Medieval garden - Antico Spedale Bigallo | English

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It was the famous medieval herbalist Hildergard of Bingen’s collection of herbs from which the specimens of the aromatic and medicinal sort for the medieval Bigallo herb garden were chosen.

The herbalist’s collection was complete with descriptions of the virtues and powers of every species, other than their pharmacological qualities.

The plants at Bigallo are cultivated in raised rectangular beds, 1.2 by 9.3 m in dimension, bordered by woven chestnut branches, just as was used in the Middle Ages.

The plants present include the Rubia Tinctorum (dyer’s madder), called such because of the purplish red color that can be extracted from its roots, still used today for dying hair and fabric and was once used by painters. We can also find the Saponaria officinalis (soapword), from which an excellent soap for delicate fabrics can be extracted from the roots.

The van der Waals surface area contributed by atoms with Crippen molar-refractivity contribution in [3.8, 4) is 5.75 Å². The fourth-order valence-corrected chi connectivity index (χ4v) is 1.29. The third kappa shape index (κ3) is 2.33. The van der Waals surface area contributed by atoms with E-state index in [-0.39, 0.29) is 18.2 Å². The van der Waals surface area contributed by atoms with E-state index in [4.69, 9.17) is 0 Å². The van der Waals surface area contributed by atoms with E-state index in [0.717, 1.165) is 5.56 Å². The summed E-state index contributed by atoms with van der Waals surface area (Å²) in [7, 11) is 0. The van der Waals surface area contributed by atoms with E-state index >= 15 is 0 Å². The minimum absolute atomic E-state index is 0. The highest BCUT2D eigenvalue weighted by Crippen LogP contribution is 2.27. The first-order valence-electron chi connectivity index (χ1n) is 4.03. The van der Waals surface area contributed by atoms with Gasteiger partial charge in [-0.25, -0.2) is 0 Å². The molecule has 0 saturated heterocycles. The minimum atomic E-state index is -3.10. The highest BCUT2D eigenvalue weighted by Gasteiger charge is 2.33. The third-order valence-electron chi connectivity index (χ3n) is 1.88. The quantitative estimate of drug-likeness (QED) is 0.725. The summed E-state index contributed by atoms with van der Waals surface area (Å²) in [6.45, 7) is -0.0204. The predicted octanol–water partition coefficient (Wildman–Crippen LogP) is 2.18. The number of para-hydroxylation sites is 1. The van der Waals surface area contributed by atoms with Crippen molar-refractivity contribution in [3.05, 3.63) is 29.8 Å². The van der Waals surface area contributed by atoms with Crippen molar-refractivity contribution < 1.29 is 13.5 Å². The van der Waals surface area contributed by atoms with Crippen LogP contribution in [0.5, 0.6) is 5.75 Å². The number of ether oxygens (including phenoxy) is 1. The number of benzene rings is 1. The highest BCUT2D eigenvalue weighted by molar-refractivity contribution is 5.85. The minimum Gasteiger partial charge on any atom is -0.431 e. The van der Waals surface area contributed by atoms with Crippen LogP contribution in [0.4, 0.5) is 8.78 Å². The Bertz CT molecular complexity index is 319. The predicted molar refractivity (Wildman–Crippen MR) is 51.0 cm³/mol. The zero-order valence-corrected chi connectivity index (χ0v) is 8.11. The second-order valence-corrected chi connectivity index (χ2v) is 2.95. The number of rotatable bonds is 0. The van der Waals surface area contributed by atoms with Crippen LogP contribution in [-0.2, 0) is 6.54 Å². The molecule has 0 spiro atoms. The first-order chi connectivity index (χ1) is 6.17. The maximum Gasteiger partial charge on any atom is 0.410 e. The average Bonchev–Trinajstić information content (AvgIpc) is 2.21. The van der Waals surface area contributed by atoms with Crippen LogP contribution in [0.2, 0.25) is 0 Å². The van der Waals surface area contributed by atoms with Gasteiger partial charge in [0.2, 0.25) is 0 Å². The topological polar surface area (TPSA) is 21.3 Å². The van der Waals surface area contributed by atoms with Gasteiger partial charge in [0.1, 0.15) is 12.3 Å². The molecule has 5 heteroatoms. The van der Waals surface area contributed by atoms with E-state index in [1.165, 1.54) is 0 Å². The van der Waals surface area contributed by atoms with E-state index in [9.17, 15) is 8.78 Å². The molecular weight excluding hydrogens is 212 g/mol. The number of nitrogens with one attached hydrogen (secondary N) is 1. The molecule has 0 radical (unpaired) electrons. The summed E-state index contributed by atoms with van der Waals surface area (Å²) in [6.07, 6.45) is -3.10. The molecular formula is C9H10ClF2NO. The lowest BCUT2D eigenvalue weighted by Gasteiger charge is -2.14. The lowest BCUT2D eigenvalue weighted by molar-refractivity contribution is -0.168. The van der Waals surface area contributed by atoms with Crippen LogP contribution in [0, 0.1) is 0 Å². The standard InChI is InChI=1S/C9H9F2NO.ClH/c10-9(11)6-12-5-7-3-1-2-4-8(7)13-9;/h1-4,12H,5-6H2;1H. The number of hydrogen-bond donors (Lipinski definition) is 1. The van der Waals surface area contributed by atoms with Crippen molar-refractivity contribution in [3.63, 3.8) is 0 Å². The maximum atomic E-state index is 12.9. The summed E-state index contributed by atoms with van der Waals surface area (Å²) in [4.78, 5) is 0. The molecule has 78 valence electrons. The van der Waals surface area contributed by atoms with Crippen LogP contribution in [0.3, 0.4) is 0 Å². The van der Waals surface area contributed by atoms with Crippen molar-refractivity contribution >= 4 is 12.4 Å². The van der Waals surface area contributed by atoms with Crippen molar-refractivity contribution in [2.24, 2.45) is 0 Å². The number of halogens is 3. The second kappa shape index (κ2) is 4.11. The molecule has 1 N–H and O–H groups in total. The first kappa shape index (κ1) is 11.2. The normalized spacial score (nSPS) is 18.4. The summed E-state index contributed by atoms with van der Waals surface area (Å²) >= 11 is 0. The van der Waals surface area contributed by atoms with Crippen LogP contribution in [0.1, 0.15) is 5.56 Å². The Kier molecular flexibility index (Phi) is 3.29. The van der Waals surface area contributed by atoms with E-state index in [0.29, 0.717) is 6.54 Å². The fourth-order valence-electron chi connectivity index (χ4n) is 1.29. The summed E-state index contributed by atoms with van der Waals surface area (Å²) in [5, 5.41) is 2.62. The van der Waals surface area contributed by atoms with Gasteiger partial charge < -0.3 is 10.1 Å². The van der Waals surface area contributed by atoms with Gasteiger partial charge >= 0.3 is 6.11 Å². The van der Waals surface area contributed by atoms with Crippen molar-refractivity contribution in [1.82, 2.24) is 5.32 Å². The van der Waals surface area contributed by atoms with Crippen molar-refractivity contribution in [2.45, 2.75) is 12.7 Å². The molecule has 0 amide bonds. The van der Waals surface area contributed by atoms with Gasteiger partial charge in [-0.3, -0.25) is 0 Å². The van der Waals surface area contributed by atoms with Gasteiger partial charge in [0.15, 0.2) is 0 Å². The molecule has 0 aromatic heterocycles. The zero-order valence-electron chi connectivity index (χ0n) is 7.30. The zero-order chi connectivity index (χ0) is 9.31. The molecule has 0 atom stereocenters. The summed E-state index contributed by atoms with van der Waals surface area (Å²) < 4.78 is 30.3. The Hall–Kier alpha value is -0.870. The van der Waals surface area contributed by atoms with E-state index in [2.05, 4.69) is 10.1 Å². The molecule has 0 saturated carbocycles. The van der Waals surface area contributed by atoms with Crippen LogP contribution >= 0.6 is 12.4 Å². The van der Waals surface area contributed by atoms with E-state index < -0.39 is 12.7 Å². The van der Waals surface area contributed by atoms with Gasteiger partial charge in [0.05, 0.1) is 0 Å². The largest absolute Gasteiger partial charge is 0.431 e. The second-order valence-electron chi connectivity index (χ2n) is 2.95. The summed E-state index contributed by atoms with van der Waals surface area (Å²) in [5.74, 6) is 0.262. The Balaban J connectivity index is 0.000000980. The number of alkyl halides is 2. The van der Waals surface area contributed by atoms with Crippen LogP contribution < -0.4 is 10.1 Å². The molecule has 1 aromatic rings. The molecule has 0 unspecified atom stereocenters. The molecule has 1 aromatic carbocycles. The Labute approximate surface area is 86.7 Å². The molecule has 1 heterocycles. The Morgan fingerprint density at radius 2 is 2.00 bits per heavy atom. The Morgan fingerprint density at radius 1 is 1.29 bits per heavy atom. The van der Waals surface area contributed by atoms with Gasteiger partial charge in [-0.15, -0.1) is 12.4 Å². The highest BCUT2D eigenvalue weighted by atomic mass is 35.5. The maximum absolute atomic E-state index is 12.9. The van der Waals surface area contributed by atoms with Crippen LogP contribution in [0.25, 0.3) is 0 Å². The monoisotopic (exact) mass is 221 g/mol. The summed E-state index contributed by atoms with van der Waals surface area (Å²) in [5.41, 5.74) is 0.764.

In the garden, the monk grows flowers for the church, herbs for the pharmacy and vegetables for the kitchen.

The walls of each garden are the limit of each cell and this reminds us particularly of the meaning of Hortus Conclusus.

The gardens, which previously served only to provide vegetables to the community, began to be adorned with flowers and flower beds and the monks tended to gather there outdoors on beautiful summer days, when walking and intimately conversing with God



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